I am blessed to be able to work remotely and collaborate with awesome teams. We all work remotely and we are distributed on three continents, five time zones and seven countries. To be able to work with all of my colleagues I need to shift my working time. In general, I start later during my day and finish later too. I spent some time trying to design my daily routine. In fact, this is still an ongoing task, but I can say I have a pretty solid foundation of how my day is structured. Without too many details, I cover the morning routine with my kids, my wife covers evening routine. In the mornings when all small troopers are distributed to schools and nurseries – we still have some time for our coffee together. Usually it takes about 45 minutes to enjoy quality time together, catch up on stuff, plan our new journeys and so on. Later I start my workday, already filled in with positive energy thanks to this precious time in the morning.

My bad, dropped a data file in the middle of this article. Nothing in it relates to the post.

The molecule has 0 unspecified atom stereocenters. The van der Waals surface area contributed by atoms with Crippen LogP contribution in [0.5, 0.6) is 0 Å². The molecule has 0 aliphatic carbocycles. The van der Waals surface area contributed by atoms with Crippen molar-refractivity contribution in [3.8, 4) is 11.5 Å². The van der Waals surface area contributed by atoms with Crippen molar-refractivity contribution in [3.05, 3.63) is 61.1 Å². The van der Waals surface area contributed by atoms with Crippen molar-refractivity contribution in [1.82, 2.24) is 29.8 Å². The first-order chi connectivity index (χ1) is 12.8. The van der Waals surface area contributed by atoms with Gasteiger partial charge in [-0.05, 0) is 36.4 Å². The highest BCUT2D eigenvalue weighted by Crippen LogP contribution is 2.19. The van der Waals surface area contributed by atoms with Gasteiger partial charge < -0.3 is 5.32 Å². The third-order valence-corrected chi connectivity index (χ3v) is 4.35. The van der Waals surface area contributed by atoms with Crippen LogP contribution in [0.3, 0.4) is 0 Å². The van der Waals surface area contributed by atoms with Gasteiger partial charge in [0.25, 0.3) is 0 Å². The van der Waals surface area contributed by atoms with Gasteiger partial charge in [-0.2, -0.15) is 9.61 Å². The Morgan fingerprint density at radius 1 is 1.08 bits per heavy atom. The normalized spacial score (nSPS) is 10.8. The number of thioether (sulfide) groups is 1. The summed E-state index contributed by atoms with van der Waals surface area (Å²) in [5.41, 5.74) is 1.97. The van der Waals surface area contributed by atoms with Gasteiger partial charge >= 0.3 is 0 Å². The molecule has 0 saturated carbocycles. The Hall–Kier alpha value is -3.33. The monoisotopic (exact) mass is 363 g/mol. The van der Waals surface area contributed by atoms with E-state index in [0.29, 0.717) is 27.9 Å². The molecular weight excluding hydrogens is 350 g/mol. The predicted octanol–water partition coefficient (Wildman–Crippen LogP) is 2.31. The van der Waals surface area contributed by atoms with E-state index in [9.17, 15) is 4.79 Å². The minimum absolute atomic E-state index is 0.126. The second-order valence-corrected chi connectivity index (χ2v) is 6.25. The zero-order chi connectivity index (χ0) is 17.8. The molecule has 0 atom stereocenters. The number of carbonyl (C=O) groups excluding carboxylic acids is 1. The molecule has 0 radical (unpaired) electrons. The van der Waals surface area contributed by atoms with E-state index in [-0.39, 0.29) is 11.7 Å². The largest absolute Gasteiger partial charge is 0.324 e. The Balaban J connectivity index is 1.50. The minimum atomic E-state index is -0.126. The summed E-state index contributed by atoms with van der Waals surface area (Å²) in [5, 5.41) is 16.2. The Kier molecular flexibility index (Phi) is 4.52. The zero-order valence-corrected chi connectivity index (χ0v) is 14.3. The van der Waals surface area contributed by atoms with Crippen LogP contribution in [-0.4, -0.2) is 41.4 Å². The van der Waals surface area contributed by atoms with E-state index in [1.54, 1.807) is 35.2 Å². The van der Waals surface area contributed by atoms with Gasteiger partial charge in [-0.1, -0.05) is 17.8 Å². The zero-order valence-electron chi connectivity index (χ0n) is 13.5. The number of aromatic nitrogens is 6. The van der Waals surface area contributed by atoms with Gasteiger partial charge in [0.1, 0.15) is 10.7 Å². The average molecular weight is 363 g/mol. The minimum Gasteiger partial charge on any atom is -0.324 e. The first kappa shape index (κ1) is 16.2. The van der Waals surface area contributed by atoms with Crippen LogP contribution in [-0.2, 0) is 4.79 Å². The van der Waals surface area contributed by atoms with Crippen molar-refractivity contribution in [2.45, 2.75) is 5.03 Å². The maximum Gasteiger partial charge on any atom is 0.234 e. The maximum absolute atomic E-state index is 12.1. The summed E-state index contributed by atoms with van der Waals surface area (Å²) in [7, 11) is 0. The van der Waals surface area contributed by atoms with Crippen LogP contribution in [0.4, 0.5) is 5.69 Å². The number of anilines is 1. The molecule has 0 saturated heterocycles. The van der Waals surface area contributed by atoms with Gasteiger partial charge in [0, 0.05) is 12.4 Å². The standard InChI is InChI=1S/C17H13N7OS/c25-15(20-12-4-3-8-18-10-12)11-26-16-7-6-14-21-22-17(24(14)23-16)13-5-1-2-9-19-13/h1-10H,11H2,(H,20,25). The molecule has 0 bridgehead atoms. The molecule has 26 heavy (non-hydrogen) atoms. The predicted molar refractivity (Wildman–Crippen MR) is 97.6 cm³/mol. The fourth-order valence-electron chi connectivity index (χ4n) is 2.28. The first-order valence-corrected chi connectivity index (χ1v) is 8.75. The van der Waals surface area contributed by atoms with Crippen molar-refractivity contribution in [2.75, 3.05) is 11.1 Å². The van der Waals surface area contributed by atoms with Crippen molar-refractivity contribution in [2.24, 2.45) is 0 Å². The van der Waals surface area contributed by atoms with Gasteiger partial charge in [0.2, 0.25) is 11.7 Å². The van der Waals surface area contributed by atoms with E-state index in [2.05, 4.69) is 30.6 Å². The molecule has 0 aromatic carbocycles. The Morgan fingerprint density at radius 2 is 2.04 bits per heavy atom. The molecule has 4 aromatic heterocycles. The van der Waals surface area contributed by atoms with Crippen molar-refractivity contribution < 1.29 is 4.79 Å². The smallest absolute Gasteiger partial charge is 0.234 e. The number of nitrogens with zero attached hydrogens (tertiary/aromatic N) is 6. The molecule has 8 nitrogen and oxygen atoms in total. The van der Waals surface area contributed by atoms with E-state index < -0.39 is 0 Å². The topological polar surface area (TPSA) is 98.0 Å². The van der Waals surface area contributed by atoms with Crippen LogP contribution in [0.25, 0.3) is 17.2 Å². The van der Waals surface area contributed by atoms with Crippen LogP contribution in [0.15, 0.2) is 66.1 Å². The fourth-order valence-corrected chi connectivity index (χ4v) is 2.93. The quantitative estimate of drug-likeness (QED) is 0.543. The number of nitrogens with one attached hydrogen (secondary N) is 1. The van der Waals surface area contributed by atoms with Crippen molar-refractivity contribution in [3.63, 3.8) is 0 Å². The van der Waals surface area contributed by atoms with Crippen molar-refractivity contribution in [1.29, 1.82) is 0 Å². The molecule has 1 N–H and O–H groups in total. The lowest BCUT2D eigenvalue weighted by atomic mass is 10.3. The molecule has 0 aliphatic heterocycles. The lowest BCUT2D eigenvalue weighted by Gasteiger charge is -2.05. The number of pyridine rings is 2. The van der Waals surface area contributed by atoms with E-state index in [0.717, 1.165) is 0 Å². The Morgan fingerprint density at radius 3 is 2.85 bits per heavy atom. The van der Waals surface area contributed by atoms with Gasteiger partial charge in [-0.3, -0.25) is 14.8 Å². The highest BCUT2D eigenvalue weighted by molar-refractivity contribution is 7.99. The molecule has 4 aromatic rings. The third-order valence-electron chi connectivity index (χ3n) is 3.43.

Expensive coffee journey

Family routine
Family routine

It is my usual routine, however, during Christmas break, we obviously had more time, no commitments during the day, so that we took all the family for our coffee journey. We parked in the usual place and enjoyed our treats. When I came back to my car, there was an unpleasant surprise. Traffic ticket was waiting for me. It didn’t take a long time to figure out that the parking space was allowed to park a car for one hour only. While normally it is plenty of time for our usual catch-ups, on these relaxing days, with kids, it took us more than two hours of talking, othering more babyccinos and fantastic bakery treats. The most important part was to own the situation, do not moan, and making sure it will not destroy the mood that we were trying to build so hard.